So how are we to know what is valuable and important to invest in; or what is of inferior value? In order to discover the value of everything in our world, it is necessary to change the perspective through which we view the world and according to which we live. In Chassidism's language, we need to break through the boundaries of the world to bring new light into it, which will reveal those layers hidden from us.

From the perspective of creative thinking, several meanings emerge from the definition of the world as inverted. The core of this is that we need to move out of our places, change our perspective, deepen and simplify our ways of thinking to encourage sparks of understanding and the discovery of new ideas.

According to scholars, man is "a small world". All that exists in the world exists in man as well. To break through the boundaries of the world, to identify its inner essence, man too needs to break through his own limitations. He needs to free himself of undesirable tendencies, fixed perspectives, cooling emotions, and unfocused desires. It is crucial that he overcome his obstacles and fear of the world and learn to handle contradictions and resolve opposites within himself and in the world.

One man has broken through the boundaries of his intellect and consciousness and has achieved the spark of ideas, he is then welcome to return to the world with these ideas to use them to influence reality. In other words, creative thinking, according to Judaism, involves movement, a sort of back and forth. Once the creative thinking process works to discover the essence and root of matters, it then returns to the world with the newly-discovered ideas and understanding, with the desire to implant them in the world to create change.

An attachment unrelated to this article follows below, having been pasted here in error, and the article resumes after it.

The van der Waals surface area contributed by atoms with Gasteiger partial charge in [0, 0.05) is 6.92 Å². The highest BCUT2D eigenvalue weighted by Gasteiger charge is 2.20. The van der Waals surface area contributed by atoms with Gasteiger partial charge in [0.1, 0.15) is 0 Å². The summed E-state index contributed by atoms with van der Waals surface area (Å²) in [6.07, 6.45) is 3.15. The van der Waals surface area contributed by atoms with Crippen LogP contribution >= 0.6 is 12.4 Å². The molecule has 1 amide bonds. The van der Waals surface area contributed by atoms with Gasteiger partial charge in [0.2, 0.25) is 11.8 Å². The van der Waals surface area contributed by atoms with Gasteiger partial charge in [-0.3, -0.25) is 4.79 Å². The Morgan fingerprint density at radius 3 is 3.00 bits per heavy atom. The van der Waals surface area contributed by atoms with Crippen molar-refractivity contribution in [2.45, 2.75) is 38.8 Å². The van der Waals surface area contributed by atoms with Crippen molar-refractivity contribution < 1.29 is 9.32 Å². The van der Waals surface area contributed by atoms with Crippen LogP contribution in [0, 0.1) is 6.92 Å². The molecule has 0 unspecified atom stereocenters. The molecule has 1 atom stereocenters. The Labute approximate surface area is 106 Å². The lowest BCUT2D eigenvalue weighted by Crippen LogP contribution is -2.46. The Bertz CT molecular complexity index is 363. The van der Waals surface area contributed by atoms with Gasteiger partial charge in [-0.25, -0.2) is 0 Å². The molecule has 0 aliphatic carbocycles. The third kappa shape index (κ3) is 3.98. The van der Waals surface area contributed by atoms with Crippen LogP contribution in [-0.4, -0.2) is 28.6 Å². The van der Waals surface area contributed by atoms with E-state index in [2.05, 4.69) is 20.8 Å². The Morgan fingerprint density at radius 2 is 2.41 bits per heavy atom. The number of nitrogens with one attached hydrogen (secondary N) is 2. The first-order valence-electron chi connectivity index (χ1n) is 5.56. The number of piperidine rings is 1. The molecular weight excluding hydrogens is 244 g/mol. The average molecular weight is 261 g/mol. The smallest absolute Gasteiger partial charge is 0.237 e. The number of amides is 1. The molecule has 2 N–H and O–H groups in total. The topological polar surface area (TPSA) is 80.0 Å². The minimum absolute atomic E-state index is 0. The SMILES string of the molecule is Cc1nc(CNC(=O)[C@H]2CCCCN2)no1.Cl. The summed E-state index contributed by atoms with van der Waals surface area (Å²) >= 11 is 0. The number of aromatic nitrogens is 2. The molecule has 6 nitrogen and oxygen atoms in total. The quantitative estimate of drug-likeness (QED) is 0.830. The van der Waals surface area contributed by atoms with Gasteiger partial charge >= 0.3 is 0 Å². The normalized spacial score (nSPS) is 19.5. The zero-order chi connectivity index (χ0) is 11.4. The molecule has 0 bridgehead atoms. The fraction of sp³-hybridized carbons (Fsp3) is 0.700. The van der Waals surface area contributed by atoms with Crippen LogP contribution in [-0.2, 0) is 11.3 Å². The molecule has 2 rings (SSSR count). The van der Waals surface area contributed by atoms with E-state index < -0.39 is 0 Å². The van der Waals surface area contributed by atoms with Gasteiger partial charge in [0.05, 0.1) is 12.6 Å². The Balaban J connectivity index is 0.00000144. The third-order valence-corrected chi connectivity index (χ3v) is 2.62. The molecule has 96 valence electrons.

The process of creative thinking could be compared to a diver who swims underwater. When his lungs run out of air, he rises above the surface, fills his lungs with air again, and dives back under. Creative thinking is the act of breathing, of creating airflow, vitality, without which man lives only in the lowest levels of being. The air is meant to return him to the world with a renewed ability to manage better within it, with the knowledge of how to escape the labyrinth.

The unique contribution of the Jewish inner dimension

It now becomes easier to understand the unique nature of creative thinking, as explained. Generally, one could say that Jewish mysticism is spread over some fields or "sciences" it wishes to impart to the learner. The "science" of the soul; the structure of the worlds and the world in which we live; the "science" of the Creator and his connection to creation, and even the "science" of the body from thoe point of view of spiritual powers which operate within it. In all fours of these fields, Chassidism and Kabbalah seek to reach a significant inner grasp of matters' source. For this purpose, the structure of Jewish knowledge has developed an intellectual method through a unique gaze. According to this, techniques and methods generally do not grasp the "internal" aspect of things. Instead, they view only an external image or a translation of matters, in an attempt to find solutions. A focused, methodical gaze, even when dealing with opposing concepts, is a way of reaching the essence of matters- the true inner workings of their nature.

An example that serves to clarify matters is the attitude towards creative thinking in the army. Omri Pedahtzur points out that due to a lack of an organized doctrine through clear work, creative thinking has remained "a simplified aspiration and positive characteristic that is nice to have, but which can't be developed". In order to be able to implement creative thinking, it requires a method which can be practiced, examined and executed. Pedahtzur, in fact, posits a number of principles meant to provide military solutions and eventually lead to "a doubling of the technological power and an impetus to victory on the battle field".